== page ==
Last Friday, the U.S. Department of Education granted automatic debt relief to all students who attended American Career Institute. As Inside Higher Ed pointed out, this is “the first time the department has granted automatic loan relief to all students of a college without requiring individual applications.” About 650 former ACI students received closed school discharges; but the rest–about 3,900 students–are getting their loans discharged en masse. In addition, DOE also announced it will grant Borrower Defense discharges to 28,000 student who had attended Corinthian Colleges.
This is a good thing, of course; but why now? And why so small a gesture?
After all, Corinthian Colleges, which closed and filed bankruptcy under allegations of fraud, had more than 300,000 students; and ITT, which also filed bankruptcy, had 191,000 enrollees. Yet so far, DOE has only grant Borrower Defense discharges to 28,000 former Corinthian students.
As for the small size of the gesture, I think Luke Herrine, legal director of the Debt Collective, got it right. “There’s just no coherent logic whatsoever,” he said. “The only thing I can think of is it would be deeply embarrassing for them to stop collecting on so much debt.” It is one thing to forgive the loans of 4,000 ACI students and a small percentage of Corinthian students; it is quite another to discharge the debt of a half million people.
As for the timing, I think the Obama administration has known for quite a while that the only responsible thing to do about millions of people who took out loans to attend flaky for-profit colleges is to grant massive debt relief to nearly everyone without the necessity of reviewing each case individually. But that is a difficult thing to do politically.
I think DOE waited until a week before Obama leaves officer to offer token relief to ACI students in order to highlight the student-loan crisis when there is no time left for the Obama administration to do something substantive.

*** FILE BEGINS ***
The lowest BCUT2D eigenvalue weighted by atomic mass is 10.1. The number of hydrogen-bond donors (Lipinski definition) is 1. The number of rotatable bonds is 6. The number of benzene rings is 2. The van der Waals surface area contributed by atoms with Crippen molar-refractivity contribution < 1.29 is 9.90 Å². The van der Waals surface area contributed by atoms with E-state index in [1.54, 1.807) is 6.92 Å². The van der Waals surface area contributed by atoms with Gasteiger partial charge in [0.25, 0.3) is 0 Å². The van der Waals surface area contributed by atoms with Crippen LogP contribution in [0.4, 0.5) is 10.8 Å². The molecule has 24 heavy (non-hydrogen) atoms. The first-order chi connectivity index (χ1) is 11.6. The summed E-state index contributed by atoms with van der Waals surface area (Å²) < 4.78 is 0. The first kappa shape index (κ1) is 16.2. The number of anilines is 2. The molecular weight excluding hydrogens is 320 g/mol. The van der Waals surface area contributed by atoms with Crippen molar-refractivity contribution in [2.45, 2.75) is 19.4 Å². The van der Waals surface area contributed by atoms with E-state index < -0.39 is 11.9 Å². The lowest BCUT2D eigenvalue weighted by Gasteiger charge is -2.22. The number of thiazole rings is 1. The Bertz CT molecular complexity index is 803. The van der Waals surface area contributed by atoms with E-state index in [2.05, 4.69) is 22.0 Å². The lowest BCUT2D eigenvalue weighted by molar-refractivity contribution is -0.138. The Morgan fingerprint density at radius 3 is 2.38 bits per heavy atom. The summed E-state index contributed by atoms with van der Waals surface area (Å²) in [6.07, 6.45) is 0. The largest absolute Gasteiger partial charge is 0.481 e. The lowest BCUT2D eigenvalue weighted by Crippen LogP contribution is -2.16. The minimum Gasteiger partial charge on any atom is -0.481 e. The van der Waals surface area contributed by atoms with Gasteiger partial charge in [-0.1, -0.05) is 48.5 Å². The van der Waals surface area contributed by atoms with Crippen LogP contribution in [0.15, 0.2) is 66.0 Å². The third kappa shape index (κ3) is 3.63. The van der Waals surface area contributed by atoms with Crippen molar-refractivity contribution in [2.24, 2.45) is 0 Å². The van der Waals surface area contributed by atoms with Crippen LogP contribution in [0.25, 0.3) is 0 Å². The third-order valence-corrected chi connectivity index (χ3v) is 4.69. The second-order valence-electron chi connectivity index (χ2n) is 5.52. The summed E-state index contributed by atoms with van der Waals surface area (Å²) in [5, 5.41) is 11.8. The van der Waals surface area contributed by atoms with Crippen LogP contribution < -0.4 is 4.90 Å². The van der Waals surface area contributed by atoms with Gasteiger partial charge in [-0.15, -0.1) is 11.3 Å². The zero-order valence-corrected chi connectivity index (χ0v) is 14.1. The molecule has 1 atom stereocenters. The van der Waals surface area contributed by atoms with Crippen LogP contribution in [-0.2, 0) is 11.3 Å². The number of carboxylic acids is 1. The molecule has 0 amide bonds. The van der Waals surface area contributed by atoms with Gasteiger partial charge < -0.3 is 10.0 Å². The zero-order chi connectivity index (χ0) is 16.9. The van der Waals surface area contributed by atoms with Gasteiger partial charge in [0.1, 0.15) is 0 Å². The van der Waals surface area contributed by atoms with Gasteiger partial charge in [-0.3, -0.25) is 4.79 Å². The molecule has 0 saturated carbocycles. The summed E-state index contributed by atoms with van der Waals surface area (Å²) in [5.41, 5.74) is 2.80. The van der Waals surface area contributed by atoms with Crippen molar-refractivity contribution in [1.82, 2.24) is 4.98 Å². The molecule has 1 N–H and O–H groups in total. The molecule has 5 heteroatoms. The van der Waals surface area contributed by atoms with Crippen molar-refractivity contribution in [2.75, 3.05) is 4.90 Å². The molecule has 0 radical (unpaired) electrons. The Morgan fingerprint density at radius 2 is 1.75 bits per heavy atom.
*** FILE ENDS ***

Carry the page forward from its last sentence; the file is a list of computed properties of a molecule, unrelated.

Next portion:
Like a retreating army that spikes its cannons before being overwhelmed by the enemy, the Obama administration may have wanted to publicize the student loan crisis to create difficulties for Trump.
Here are my thoughts on DOE’s surprising but welcome action:
1) Granting debt relief to ACI students is the first small step toward doing what the federal government will inevitably be forced to do: forgive student debt to nearly all of the millions of people who attended for-profit colleges and received no economic benefit. Billions of dollars in student loans will eventually be written off.
2) I think Obama’s DOE took the action that it did for ACI students because the Obama team thinks Trump, who takes office in a few days, will try to prop up the for profits at the expense of exploited students.
But the Obamacrats may be wrong. After all, President-elect Trump knows how to read a balance sheet, and he may quickly grasp the fact that the student loan program is a catastrophe.
And if Mr. Trump realizes the enormity of the student loan crisis, he might actually take decisive action. Everyone agrees that Mr. Trump understands bankruptcy and its value for distressed debtors. President Trump might surprise everyone and ease the path to bankruptcy relief for millions of student loan debtors who will never be able to pay back their college loans.